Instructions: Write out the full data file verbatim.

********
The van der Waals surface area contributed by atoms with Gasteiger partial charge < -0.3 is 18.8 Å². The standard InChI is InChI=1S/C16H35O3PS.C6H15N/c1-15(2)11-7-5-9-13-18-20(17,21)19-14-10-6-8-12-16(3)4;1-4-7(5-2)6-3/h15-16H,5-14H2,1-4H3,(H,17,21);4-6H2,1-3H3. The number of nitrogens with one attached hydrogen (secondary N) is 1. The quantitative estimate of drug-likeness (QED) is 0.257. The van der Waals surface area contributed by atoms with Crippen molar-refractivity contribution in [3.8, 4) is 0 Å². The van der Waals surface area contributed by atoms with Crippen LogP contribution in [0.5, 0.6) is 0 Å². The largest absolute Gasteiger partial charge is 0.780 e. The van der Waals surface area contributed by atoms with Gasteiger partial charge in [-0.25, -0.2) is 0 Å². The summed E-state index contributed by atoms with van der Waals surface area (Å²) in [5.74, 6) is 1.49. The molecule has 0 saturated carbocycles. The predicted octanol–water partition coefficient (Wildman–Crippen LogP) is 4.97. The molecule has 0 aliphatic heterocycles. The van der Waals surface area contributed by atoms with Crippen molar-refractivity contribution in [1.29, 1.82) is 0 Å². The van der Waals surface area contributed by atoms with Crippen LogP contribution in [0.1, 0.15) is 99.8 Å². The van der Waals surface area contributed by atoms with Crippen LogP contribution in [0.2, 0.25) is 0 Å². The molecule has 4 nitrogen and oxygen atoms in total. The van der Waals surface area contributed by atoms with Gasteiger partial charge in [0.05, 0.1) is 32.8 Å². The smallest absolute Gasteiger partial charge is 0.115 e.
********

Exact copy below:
The van der Waals surface area contributed by atoms with Gasteiger partial charge < -0.3 is 18.8 Å². The standard InChI is InChI=1S/C16H35O3PS.C6H15N/c1-15(2)11-7-5-9-13-18-20(17,21)19-14-10-6-8-12-16(3)4;1-4-7(5-2)6-3/h15-16H,5-14H2,1-4H3,(H,17,21);4-6H2,1-3H3. The number of nitrogens with one attached hydrogen (secondary N) is 1. The quantitative estimate of drug-likeness (QED) is 0.257. The van der Waals surface area contributed by atoms with Crippen molar-refractivity contribution in [3.8, 4) is 0 Å². The van der Waals surface area contributed by atoms with Crippen LogP contribution in [0.5, 0.6) is 0 Å². The largest absolute Gasteiger partial charge is 0.780 e. The van der Waals surface area contributed by atoms with Gasteiger partial charge in [-0.25, -0.2) is 0 Å². The summed E-state index contributed by atoms with van der Waals surface area (Å²) in [5.74, 6) is 1.49. The molecule has 0 saturated carbocycles. The predicted octanol–water partition coefficient (Wildman–Crippen LogP) is 4.97. The molecule has 0 aliphatic heterocycles. The van der Waals surface area contributed by atoms with Crippen molar-refractivity contribution in [1.29, 1.82) is 0 Å². The van der Waals surface area contributed by atoms with Crippen LogP contribution in [0.1, 0.15) is 99.8 Å². The van der Waals surface area contributed by atoms with Crippen LogP contribution in [0.2, 0.25) is 0 Å². The molecule has 4 nitrogen and oxygen atoms in total. The van der Waals surface area contributed by atoms with Gasteiger partial charge in [0.05, 0.1) is 32.8 Å². The smallest absolute Gasteiger partial charge is 0.115 e.